The most immediate effect of the EPA and thus of the WL’s campaign is the rise in wages, women’s wages rose by just under 10% (in comparison to men’s wages) from 1970-77. This is of course of some importance in most immediate ways- but did it improve the position of women other than financially? We can suggest that EPA was of little consequence other than in financial terms- employers, often with the help of male TUs, restructured their employment system to decrease the value of women’s work, meaning that EPA led to further discrimination in the workplace.
The government were happy to accept the limited goals of EPA as they were able to calculate the costs, and more importantly the political worth, of the act. Thus the act may have led to the improvement of female wages in real figures, but it emphasised the difference in male/female employment, the male hierarchy in the TUs and the government’s desire to help women seemingly only when in line with their interests. The theme of male hierarchy is attacked by parts of the WL called radical feminists, who see the male ego and patriarchy as the source of female dependence.
They create a link between what we see above at the workplace, and the dependence of women at home. Although some success was had in helping house wives to become economically independent, most notably through the Child Benefit scheme, begun in 1979, the feminisation of poverty pushed women further into dependence under men or the state. A study by Graham upon a new English town in the early 1980s reveals the extent of dependence among housewives and single mothers. 90% of housewives in the study were dependent on their husbands for income, 50% of single mothers were dependent on the state for their main income.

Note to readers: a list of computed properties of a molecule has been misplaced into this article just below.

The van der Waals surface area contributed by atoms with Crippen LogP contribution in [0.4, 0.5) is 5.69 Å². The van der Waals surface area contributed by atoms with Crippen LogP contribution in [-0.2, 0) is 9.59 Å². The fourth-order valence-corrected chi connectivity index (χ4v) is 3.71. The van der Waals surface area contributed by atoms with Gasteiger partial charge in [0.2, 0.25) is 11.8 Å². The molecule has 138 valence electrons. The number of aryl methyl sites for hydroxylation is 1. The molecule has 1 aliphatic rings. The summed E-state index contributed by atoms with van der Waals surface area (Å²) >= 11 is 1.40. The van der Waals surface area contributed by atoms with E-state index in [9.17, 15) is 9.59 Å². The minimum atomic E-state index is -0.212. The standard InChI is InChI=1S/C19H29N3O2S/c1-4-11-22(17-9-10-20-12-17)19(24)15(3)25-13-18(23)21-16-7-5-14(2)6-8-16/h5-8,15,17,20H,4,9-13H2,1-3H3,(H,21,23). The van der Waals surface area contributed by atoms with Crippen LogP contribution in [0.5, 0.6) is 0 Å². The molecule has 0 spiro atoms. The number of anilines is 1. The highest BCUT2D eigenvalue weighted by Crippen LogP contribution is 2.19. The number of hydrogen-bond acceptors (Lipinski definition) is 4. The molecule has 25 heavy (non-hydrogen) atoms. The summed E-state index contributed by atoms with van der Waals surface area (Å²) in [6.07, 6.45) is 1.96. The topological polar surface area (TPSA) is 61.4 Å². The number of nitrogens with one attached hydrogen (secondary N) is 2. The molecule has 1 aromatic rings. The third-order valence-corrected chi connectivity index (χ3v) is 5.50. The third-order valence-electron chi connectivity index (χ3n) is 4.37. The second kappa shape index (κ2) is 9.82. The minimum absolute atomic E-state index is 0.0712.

Among the average income families, 29% of the family economies were run by the male and in the lower income families, the male dominated economy was far more common. This begins a process of male domination of the family life, and of the female in particular. Two thirds saw money as the source of tension in marriage and many said that male control of the economy led to divorce. More importantly, male domination of the economy is a symbol of male domination of the female, which can lead to violence- a study of 3,200 cases of violence in 2 Scottish cities undertaken in the late 70s showed that over 30% of cases were husband beating wife.
We can suggest tentatively that poverty, and the male domination of the family economy, leads to male domination of the female, expressed most forcefully through domestic violence. WL may have helped to campaign for Child Benefit and even attained that goal, however it could do little to prevent the freezing of benefit levels until 1990, despite some 30 pressure groups behind it. The economic downturn of the late 1970s onwards prevented further expansion and even sustaining of the welfare state- the result was often that women became more dependent on males in the form of either husbands or employers.
However, dependence on the male, as employer and husband, was lessened; domestic violence was attacked by both the state and proactive groups. In 1976 the WL helped to set up the first rape crisis centre, a symbol of the collective power of women to gain independence from men. The Domestic Violence and Matrimonial Proceedings Act of the same year attacked male domination in the family too; it recognised the problems of male violence and sought to correct it by making restraining orders more accessible.
These two events in 1976 highlight that women were not equal, but sought to give women as much protection and safety as men. This reformation of the legal system was an attempt to emancipate women and make them equally independent; the WL did much at the grass-roots to set up the rape crisis centres and brought the issue of domestic violence into political commentary. WL can claim much success in the protection of women and the resultant gains in independence and emancipation.
However, we have already noted that the cause of the domestic violence is, in some part, the result of the domestic hierarchy and the role of the male economic superiority in the family, especially among lower income families. Thus if the WL were truly to solve the problems of domestic violence and female dependence, they would have to attack the role of the male in the family. This would involve both an attitudinal and a structural shift- the women would have to be allowed out of the house and into work on a level basis, and the man would have to accept some domestic work.